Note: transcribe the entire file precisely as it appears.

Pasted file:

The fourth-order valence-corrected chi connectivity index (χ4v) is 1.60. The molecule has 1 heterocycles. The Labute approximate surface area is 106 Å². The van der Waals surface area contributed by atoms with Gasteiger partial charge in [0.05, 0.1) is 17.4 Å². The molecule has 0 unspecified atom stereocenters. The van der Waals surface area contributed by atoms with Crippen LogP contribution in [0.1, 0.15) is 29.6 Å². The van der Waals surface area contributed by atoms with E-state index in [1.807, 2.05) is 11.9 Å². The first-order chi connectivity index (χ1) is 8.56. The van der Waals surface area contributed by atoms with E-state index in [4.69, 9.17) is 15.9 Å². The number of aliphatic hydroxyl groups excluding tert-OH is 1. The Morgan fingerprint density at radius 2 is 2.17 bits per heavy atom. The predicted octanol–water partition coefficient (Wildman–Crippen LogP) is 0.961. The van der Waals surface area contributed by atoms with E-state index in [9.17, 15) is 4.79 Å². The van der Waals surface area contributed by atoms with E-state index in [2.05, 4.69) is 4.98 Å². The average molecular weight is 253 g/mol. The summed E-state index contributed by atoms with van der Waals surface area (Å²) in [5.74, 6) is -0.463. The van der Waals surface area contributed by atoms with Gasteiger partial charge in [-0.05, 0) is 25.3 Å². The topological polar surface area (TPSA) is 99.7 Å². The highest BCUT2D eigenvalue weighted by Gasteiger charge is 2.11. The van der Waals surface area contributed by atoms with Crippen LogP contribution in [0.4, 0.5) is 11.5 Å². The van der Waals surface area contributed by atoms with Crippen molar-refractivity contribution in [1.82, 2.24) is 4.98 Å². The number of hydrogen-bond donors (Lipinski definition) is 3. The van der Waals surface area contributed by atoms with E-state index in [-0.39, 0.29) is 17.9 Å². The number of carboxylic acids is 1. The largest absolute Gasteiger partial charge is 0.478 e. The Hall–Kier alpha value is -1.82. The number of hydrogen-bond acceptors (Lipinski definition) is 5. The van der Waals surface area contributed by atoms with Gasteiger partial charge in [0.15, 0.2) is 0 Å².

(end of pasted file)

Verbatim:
The fourth-order valence-corrected chi connectivity index (χ4v) is 1.60. The molecule has 1 heterocycles. The Labute approximate surface area is 106 Å². The van der Waals surface area contributed by atoms with Gasteiger partial charge in [0.05, 0.1) is 17.4 Å². The molecule has 0 unspecified atom stereocenters. The van der Waals surface area contributed by atoms with Crippen LogP contribution in [0.1, 0.15) is 29.6 Å². The van der Waals surface area contributed by atoms with E-state index in [1.807, 2.05) is 11.9 Å². The first-order chi connectivity index (χ1) is 8.56. The van der Waals surface area contributed by atoms with E-state index in [4.69, 9.17) is 15.9 Å². The number of aliphatic hydroxyl groups excluding tert-OH is 1. The Morgan fingerprint density at radius 2 is 2.17 bits per heavy atom. The predicted octanol–water partition coefficient (Wildman–Crippen LogP) is 0.961. The van der Waals surface area contributed by atoms with E-state index in [9.17, 15) is 4.79 Å². The van der Waals surface area contributed by atoms with E-state index in [2.05, 4.69) is 4.98 Å². The average molecular weight is 253 g/mol. The summed E-state index contributed by atoms with van der Waals surface area (Å²) in [5.74, 6) is -0.463. The van der Waals surface area contributed by atoms with Gasteiger partial charge in [-0.05, 0) is 25.3 Å². The topological polar surface area (TPSA) is 99.7 Å². The highest BCUT2D eigenvalue weighted by Gasteiger charge is 2.11. The van der Waals surface area contributed by atoms with Crippen LogP contribution in [0.4, 0.5) is 11.5 Å². The van der Waals surface area contributed by atoms with Crippen molar-refractivity contribution in [1.82, 2.24) is 4.98 Å². The number of hydrogen-bond donors (Lipinski definition) is 3. The van der Waals surface area contributed by atoms with E-state index in [-0.39, 0.29) is 17.9 Å². The number of carboxylic acids is 1. The largest absolute Gasteiger partial charge is 0.478 e. The Hall–Kier alpha value is -1.82. The number of hydrogen-bond acceptors (Lipinski definition) is 5. The van der Waals surface area contributed by atoms with Gasteiger partial charge in [0.15, 0.2) is 0 Å².